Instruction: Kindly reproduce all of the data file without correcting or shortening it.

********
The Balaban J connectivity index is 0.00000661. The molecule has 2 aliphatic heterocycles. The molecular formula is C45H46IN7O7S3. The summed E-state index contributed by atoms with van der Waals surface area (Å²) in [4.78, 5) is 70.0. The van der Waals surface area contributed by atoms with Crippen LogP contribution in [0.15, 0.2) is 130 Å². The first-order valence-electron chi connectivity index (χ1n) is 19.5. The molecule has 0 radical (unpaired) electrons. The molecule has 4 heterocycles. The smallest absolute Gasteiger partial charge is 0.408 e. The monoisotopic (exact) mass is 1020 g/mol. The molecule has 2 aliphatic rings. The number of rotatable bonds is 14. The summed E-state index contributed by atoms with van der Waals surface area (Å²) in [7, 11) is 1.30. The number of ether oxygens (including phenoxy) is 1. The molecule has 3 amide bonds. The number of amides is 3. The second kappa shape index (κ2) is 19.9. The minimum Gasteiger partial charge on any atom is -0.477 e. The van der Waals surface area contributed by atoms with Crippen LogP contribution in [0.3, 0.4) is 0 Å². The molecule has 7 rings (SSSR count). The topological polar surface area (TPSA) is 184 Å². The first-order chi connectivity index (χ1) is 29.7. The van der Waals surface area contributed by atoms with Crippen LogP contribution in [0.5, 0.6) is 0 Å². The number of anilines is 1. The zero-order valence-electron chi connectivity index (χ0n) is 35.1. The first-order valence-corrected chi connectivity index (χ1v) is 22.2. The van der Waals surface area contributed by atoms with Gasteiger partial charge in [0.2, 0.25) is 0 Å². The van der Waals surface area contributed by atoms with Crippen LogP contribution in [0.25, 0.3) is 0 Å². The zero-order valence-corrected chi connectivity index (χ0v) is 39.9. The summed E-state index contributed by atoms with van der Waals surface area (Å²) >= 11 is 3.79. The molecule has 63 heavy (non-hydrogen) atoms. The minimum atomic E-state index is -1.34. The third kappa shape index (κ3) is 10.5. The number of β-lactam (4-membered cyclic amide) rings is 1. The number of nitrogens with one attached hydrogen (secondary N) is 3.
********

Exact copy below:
The Balaban J connectivity index is 0.00000661. The molecule has 2 aliphatic heterocycles. The molecular formula is C45H46IN7O7S3. The summed E-state index contributed by atoms with van der Waals surface area (Å²) in [4.78, 5) is 70.0. The van der Waals surface area contributed by atoms with Crippen LogP contribution in [0.15, 0.2) is 130 Å². The first-order valence-electron chi connectivity index (χ1n) is 19.5. The molecule has 0 radical (unpaired) electrons. The molecule has 4 heterocycles. The smallest absolute Gasteiger partial charge is 0.408 e. The monoisotopic (exact) mass is 1020 g/mol. The molecule has 2 aliphatic rings. The number of rotatable bonds is 14. The summed E-state index contributed by atoms with van der Waals surface area (Å²) in [7, 11) is 1.30. The number of ether oxygens (including phenoxy) is 1. The molecule has 3 amide bonds. The number of amides is 3. The second kappa shape index (κ2) is 19.9. The minimum Gasteiger partial charge on any atom is -0.477 e. The van der Waals surface area contributed by atoms with Crippen LogP contribution in [0.3, 0.4) is 0 Å². The molecule has 7 rings (SSSR count). The topological polar surface area (TPSA) is 184 Å². The first-order chi connectivity index (χ1) is 29.7. The van der Waals surface area contributed by atoms with Crippen LogP contribution in [0.5, 0.6) is 0 Å². The number of anilines is 1. The zero-order valence-electron chi connectivity index (χ0n) is 35.1. The first-order valence-corrected chi connectivity index (χ1v) is 22.2. The van der Waals surface area contributed by atoms with Gasteiger partial charge in [0.2, 0.25) is 0 Å². The van der Waals surface area contributed by atoms with Crippen LogP contribution in [0.25, 0.3) is 0 Å². The zero-order valence-corrected chi connectivity index (χ0v) is 39.9. The summed E-state index contributed by atoms with van der Waals surface area (Å²) >= 11 is 3.79. The molecule has 63 heavy (non-hydrogen) atoms. The minimum atomic E-state index is -1.34. The third kappa shape index (κ3) is 10.5. The number of β-lactam (4-membered cyclic amide) rings is 1. The number of nitrogens with one attached hydrogen (secondary N) is 3.